A superlative study of our planet's dominant predator for millions of years. A major and fully indexed contribution to the preservation of this amazing creature, now much threatened by human activity – with losses from overfishing, pollution, and the destruction of their habitat. Although scientific knowledge of sharks is increasing rapidly, the author shows that there is still much to learn about these complex and elusive animals. For many species, it may already be too late. The book overturns negative and damaging perceptions of sharks. Thoroughly researched, it is written in clear jargon-free language and informs the reader of everything necessary to know about these sophisticated guardians of our oceans.
1. Shark Attack: Controversy, Reality, Response
2. The Way of the Shark Roads: Sharks and Indigenous Societies
3. 'This Strange & Merueylous Fyshe': Sharks and Europeans
4. Fathoming the Shark: Evolution, Classification
5. Shark Biology: Form and Function
6. 'Creatures of Extremes': Description of Sharks, Rays, Skates and Chimaeras
7. 'An Incredibly Beautiful Crop': Shark Exploitation
8. Shark Conservation: Problems, Solutions
9. Sharks and Creativity: Visions of Hunter and Hunted
David Owen taught in primary, secondary and residential environmental education settings before working at Sheffield Hallam University as a teacher educator. He led the primary and early years programme at SHU for seven years before taking up his current role as Head of the Department of Teacher Education. His research has focused on geographical education, e-learning and teacher education course development.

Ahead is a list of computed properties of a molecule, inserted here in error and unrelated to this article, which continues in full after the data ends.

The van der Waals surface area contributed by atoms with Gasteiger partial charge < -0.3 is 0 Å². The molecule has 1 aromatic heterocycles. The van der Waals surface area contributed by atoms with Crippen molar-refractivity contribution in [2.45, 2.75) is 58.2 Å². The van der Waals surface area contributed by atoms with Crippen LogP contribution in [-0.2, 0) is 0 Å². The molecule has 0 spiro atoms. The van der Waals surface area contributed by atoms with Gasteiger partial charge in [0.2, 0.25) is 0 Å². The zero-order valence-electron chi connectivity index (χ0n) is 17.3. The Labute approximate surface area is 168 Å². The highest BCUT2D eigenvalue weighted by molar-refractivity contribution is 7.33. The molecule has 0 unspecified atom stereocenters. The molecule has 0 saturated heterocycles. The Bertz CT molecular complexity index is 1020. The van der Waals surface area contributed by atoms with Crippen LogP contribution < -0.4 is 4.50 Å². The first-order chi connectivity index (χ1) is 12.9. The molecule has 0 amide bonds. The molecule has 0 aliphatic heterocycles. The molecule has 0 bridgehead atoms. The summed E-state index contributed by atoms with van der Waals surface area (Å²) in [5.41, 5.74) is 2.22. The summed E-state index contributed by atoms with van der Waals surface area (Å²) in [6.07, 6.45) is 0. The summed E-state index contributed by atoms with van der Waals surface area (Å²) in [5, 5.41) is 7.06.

"Owen, a Tasmanian author who has also demystified that island's famous devil, takes a fascinating look at the biology of sharks, from the smallest (the 19-centimeter-long dwarf lanternshark) to the whale shark, the world's largest fish. He also explores the complex relationship between man and shark. Sure, we eat each other, but the body count is horribly lopsided. While sharks attack only a few dozen people each year, the annual shark catch routinely tips the scale in the hundreds of thousands of tons. In large part due to the violent nature of their attacks – which often come literally out of the blue – sharks have long inspired fear and fascination. The 1975 blockbuster Jaws tapped into that primal fear but also demonized great white sharks and, via guilt by association, many other species. Yet, Owen notes, much good came from the film. It inspired scientific interest in sharks and their relatives and spawned shark conservation efforts worldwide. Shark is a captivating portrait of creatures that have too long been unfairly maligned as malevolent, mindless eating machines."
– Science News